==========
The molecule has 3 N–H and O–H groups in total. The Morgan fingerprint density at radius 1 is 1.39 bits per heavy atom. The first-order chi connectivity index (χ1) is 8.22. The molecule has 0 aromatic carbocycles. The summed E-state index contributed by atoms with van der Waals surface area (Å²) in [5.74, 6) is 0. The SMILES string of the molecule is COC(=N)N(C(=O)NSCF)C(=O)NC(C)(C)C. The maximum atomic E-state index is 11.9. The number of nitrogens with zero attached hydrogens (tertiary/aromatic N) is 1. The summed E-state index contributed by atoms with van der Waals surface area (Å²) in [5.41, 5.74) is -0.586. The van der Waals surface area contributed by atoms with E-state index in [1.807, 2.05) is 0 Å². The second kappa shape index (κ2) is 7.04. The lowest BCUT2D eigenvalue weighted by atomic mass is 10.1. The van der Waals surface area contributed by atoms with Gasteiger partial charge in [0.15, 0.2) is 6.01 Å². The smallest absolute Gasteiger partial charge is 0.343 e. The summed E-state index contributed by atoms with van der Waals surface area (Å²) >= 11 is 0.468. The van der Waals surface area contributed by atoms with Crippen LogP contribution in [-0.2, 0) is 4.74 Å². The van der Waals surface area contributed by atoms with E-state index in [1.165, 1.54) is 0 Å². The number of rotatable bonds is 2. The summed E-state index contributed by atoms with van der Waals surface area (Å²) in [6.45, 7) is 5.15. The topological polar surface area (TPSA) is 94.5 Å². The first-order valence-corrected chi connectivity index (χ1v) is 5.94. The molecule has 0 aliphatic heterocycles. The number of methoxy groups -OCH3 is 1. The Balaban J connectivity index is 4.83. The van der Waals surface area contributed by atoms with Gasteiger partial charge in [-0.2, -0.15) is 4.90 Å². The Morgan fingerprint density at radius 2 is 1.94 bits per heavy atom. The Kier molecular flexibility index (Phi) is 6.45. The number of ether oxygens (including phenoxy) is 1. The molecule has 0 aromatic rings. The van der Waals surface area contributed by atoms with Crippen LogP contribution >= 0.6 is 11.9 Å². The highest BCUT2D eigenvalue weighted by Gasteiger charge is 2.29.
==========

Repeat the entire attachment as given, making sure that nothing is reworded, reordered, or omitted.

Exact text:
The molecule has 3 N–H and O–H groups in total. The Morgan fingerprint density at radius 1 is 1.39 bits per heavy atom. The first-order chi connectivity index (χ1) is 8.22. The molecule has 0 aromatic carbocycles. The summed E-state index contributed by atoms with van der Waals surface area (Å²) in [5.74, 6) is 0. The SMILES string of the molecule is COC(=N)N(C(=O)NSCF)C(=O)NC(C)(C)C. The maximum atomic E-state index is 11.9. The number of nitrogens with zero attached hydrogens (tertiary/aromatic N) is 1. The summed E-state index contributed by atoms with van der Waals surface area (Å²) in [5.41, 5.74) is -0.586. The van der Waals surface area contributed by atoms with E-state index in [1.807, 2.05) is 0 Å². The second kappa shape index (κ2) is 7.04. The lowest BCUT2D eigenvalue weighted by atomic mass is 10.1. The van der Waals surface area contributed by atoms with Gasteiger partial charge in [0.15, 0.2) is 6.01 Å². The smallest absolute Gasteiger partial charge is 0.343 e. The summed E-state index contributed by atoms with van der Waals surface area (Å²) >= 11 is 0.468. The van der Waals surface area contributed by atoms with Crippen LogP contribution in [-0.2, 0) is 4.74 Å². The van der Waals surface area contributed by atoms with E-state index in [1.165, 1.54) is 0 Å². The number of rotatable bonds is 2. The summed E-state index contributed by atoms with van der Waals surface area (Å²) in [6.45, 7) is 5.15. The topological polar surface area (TPSA) is 94.5 Å². The first-order valence-corrected chi connectivity index (χ1v) is 5.94. The molecule has 0 aliphatic heterocycles. The number of methoxy groups -OCH3 is 1. The Balaban J connectivity index is 4.83. The van der Waals surface area contributed by atoms with Gasteiger partial charge in [-0.2, -0.15) is 4.90 Å². The Morgan fingerprint density at radius 2 is 1.94 bits per heavy atom. The Kier molecular flexibility index (Phi) is 6.45. The number of ether oxygens (including phenoxy) is 1. The molecule has 0 aromatic rings. The van der Waals surface area contributed by atoms with Crippen LogP contribution >= 0.6 is 11.9 Å². The highest BCUT2D eigenvalue weighted by Gasteiger charge is 2.29.